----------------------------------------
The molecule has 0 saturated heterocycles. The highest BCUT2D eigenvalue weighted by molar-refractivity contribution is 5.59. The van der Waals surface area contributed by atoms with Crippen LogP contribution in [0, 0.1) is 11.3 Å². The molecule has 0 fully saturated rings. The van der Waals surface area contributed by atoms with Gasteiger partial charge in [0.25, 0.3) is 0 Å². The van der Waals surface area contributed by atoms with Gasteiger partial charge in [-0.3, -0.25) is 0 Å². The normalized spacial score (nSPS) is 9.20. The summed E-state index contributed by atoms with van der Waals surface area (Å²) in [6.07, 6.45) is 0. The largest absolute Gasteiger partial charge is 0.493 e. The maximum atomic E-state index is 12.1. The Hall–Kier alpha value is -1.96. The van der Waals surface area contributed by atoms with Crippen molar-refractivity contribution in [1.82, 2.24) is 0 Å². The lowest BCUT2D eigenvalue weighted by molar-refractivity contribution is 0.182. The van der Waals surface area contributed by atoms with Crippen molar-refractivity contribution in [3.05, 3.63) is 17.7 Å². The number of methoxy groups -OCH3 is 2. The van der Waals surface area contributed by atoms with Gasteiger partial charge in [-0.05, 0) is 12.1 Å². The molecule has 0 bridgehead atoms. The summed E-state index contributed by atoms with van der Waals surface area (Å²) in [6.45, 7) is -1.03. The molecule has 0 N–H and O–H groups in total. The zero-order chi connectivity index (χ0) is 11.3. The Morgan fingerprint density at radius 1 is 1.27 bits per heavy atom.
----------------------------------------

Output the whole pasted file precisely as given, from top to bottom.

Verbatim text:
The molecule has 0 saturated heterocycles. The highest BCUT2D eigenvalue weighted by molar-refractivity contribution is 5.59. The van der Waals surface area contributed by atoms with Crippen LogP contribution in [0, 0.1) is 11.3 Å². The molecule has 0 fully saturated rings. The van der Waals surface area contributed by atoms with Gasteiger partial charge in [0.25, 0.3) is 0 Å². The van der Waals surface area contributed by atoms with Gasteiger partial charge in [-0.3, -0.25) is 0 Å². The normalized spacial score (nSPS) is 9.20. The summed E-state index contributed by atoms with van der Waals surface area (Å²) in [6.07, 6.45) is 0. The largest absolute Gasteiger partial charge is 0.493 e. The maximum atomic E-state index is 12.1. The Hall–Kier alpha value is -1.96. The van der Waals surface area contributed by atoms with Crippen molar-refractivity contribution in [1.82, 2.24) is 0 Å². The lowest BCUT2D eigenvalue weighted by molar-refractivity contribution is 0.182. The van der Waals surface area contributed by atoms with Crippen molar-refractivity contribution in [3.05, 3.63) is 17.7 Å². The number of methoxy groups -OCH3 is 2. The van der Waals surface area contributed by atoms with Gasteiger partial charge in [-0.05, 0) is 12.1 Å². The molecule has 0 bridgehead atoms. The summed E-state index contributed by atoms with van der Waals surface area (Å²) in [6.45, 7) is -1.03. The molecule has 0 N–H and O–H groups in total. The zero-order chi connectivity index (χ0) is 11.3. The Morgan fingerprint density at radius 1 is 1.27 bits per heavy atom.